At this point in the EP project I have almost finished recording, the only tracking left to be done is backing vocals which is happening very soon. In other new the 4 tracks is being dropped to 2 track, just for the sake of getting to a more professional standard, I believe I overscoped this project a lot and didn’t take into much consideration other learning outcomes that I had(have) to tick off that aren’t related in any way to this project. The obvious thing to do at this point is to get 2 of the 4 song up to as high a standard as I can for this unit, and then come back throughout the holidays and finish the other 2 tracks. The band is planning to release anything until next year anyway.

I’ll now go into a bit about the instruments or elements of the tracks and how I went about recording them. Excluding drums as I already completed a blog on that component… https://lucaswillmermusic.wordpress.com/2016/11/10/ep-project-update-1-drum-recording/

Bass

The bass was a mexican Fender Jazz that we ran through a DI direct into the desk in our Audient 8024. I also ran the bass through a Urei 1176 compressor and a Qure SPL tube EQ. The aim of the EQ was to run the input of the bass in fairly hot and get more colour, as well as a low end boost. The compressor was set to a quick attack, a ration of 4:1, and a high input as well, again just to add colour and fatten up the low end. There’s nothing cleaner and thinner than a flat DI sound. The reference sound for bass that the guys sent me was Mr Beat by King Gizzard and the Lizard Wizard, check out the song below.

https://www.youtube.com/watch?v=NUzsSIflpjc

The song has a very 1970’s psychedelic tone and feel about it, the bass isn’t too aggressive, it’s sounds a bit boppy even. I did some research into the bass for the band and how they achieved that tone. I discovered there is an actual technique called “dampening”, it basically involves putting a piece of foam underneath the strings at the bridge. The reason for this was that back in the 70’s it helped the base cut through more on the radio. It’s created a certain tone associated with the genre and period of time. We racked all of the songs with a piece of foam in the bridge, the bass player Billy enjoyed the sound and had apparently never heard of it before. I’ve since then experimented with the bass tone further, using a fabfilter plugin called “Saturn”, you’re able to distort different frequency bands with different tones, with the plugin i could really saturate the mid and low range, it thickened up the bass a lot. A the moment I’m working with the original DI and blending a duplicate in with the Saturn plugin on it to still get a bit of honky high end from the original track.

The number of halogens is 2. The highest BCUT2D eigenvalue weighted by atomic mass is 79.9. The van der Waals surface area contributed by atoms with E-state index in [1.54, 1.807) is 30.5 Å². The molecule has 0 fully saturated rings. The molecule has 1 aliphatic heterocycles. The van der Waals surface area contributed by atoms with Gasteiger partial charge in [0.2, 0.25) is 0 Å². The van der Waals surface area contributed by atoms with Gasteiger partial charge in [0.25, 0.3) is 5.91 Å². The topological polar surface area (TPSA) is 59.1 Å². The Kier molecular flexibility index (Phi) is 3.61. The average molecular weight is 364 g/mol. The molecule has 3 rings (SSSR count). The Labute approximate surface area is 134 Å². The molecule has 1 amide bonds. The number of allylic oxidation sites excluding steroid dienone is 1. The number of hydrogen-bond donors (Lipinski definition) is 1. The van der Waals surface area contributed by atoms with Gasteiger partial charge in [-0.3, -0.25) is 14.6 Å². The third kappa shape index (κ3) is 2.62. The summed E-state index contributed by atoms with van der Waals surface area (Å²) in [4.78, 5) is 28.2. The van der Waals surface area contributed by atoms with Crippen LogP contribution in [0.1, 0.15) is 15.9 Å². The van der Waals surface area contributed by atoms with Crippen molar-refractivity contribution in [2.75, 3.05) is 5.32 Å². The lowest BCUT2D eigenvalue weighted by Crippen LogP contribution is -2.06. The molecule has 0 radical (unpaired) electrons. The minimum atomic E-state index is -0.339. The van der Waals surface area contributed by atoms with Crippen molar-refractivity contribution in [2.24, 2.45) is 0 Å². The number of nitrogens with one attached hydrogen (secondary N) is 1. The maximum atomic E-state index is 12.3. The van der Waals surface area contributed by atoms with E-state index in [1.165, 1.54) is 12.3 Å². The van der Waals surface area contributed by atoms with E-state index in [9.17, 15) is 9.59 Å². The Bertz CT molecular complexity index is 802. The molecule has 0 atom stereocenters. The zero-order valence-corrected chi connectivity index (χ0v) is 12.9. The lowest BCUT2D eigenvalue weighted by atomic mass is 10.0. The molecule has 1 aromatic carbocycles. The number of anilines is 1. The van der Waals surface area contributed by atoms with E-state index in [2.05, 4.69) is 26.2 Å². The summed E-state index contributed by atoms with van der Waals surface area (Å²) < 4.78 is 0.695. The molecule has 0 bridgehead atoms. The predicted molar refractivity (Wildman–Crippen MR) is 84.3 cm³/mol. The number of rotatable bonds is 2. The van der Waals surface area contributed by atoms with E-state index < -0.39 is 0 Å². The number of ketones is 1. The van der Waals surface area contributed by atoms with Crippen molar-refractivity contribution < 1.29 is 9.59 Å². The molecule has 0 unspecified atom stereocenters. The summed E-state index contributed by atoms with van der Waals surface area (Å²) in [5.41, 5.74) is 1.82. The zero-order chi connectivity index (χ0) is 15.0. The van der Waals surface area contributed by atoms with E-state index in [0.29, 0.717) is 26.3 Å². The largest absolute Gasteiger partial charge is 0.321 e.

screen-shot-2016-11-23-at-1-39-51-pm

Keys/Synth

The keys and synth were track with a Nord Stage 2 keyboard in our Synth/Midi/Raven studio. Initially I went to record through 2 basic active radial DI’s, however the preamps in there are really nice API 500 series ones with FET direct inputs, so I just used those. Either way it didn’t make a great deal of difference to my ear, the main reason I wanted to swap was to see if there was any major difference.

One thing I’ve noticed with all of the instruments/vocals, however lately the keys/synth, is that every is very smooth and rounded of in the high end. Even the more aggressive synth patches sit back maybe a little too much. I noticed this when I was trying to boost some of the different clip gains in the track and just the track level in general, I was struggling to get it to cut through at all. That will probably be something I will try to rectify with an EQ and some multiband compression in mixing. In hindsight, I should’ve tracked MIDI through USB as well, at the time I didn’t see the need, until Steph our lecturer came in and recommended it so I could add sub bass in post if there wasn’t enough low end.

Electric Guitars

The rhythm electric guitar was tracked in the Audient 8024 with a mexican Fender Telecaster and Roland Jazz Chorus amp. I got the amp of the floor for recording, I have been doing research on the physics of how the room and surroundings can affect the recordings and tone of the amp. Getting the amp off the floor uncouples the amp from the floor which means there is no messy low end resonance from the floor. More research explained to me that the angle that the amp is pointed in the room can create random reflections from the wall that the mics will pick up, to although I don’t believe I’ve encountered this issue before, however just to be safe I angled it in an odd position that would stop any dry reflections. Which is why I’m assuming most electric guitars amps sit in the deadest and driest rooms for recording.